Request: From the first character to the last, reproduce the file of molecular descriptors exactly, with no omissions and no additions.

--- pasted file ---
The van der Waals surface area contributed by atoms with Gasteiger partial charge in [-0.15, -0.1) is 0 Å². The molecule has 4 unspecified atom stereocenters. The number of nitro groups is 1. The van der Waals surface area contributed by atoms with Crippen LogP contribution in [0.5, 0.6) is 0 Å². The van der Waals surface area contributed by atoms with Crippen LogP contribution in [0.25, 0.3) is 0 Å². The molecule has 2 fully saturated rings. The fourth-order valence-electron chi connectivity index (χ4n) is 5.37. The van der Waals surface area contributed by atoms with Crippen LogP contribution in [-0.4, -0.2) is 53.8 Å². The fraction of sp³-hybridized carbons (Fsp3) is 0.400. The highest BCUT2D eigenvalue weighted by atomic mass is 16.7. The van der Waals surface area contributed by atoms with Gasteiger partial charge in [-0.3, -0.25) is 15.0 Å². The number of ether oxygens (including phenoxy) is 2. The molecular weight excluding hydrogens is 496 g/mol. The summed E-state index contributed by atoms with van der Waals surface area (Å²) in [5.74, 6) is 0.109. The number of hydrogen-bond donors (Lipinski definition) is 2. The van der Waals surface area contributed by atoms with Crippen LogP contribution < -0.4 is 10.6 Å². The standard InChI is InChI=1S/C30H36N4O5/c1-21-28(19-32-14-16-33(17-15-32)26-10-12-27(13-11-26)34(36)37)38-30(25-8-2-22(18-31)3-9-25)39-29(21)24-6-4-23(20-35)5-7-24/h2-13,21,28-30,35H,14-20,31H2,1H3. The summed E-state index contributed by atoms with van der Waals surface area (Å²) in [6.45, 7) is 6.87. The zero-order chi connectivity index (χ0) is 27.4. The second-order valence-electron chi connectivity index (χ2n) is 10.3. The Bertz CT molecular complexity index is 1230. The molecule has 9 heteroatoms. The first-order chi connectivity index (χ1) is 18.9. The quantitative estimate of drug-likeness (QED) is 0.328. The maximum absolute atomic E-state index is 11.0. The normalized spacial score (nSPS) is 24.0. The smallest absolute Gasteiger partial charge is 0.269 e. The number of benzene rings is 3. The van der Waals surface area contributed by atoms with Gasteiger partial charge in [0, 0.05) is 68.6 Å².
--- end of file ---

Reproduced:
The van der Waals surface area contributed by atoms with Gasteiger partial charge in [-0.15, -0.1) is 0 Å². The molecule has 4 unspecified atom stereocenters. The number of nitro groups is 1. The van der Waals surface area contributed by atoms with Crippen LogP contribution in [0.5, 0.6) is 0 Å². The van der Waals surface area contributed by atoms with Crippen LogP contribution in [0.25, 0.3) is 0 Å². The molecule has 2 fully saturated rings. The fourth-order valence-electron chi connectivity index (χ4n) is 5.37. The van der Waals surface area contributed by atoms with Crippen LogP contribution in [-0.4, -0.2) is 53.8 Å². The fraction of sp³-hybridized carbons (Fsp3) is 0.400. The highest BCUT2D eigenvalue weighted by atomic mass is 16.7. The van der Waals surface area contributed by atoms with Gasteiger partial charge in [-0.3, -0.25) is 15.0 Å². The number of ether oxygens (including phenoxy) is 2. The molecular weight excluding hydrogens is 496 g/mol. The summed E-state index contributed by atoms with van der Waals surface area (Å²) in [5.74, 6) is 0.109. The number of hydrogen-bond donors (Lipinski definition) is 2. The van der Waals surface area contributed by atoms with Crippen LogP contribution < -0.4 is 10.6 Å². The standard InChI is InChI=1S/C30H36N4O5/c1-21-28(19-32-14-16-33(17-15-32)26-10-12-27(13-11-26)34(36)37)38-30(25-8-2-22(18-31)3-9-25)39-29(21)24-6-4-23(20-35)5-7-24/h2-13,21,28-30,35H,14-20,31H2,1H3. The summed E-state index contributed by atoms with van der Waals surface area (Å²) in [6.45, 7) is 6.87. The zero-order chi connectivity index (χ0) is 27.4. The second-order valence-electron chi connectivity index (χ2n) is 10.3. The Bertz CT molecular complexity index is 1230. The molecule has 9 heteroatoms. The first-order chi connectivity index (χ1) is 18.9. The quantitative estimate of drug-likeness (QED) is 0.328. The maximum absolute atomic E-state index is 11.0. The normalized spacial score (nSPS) is 24.0. The smallest absolute Gasteiger partial charge is 0.269 e. The number of benzene rings is 3. The van der Waals surface area contributed by atoms with Gasteiger partial charge in [0, 0.05) is 68.6 Å².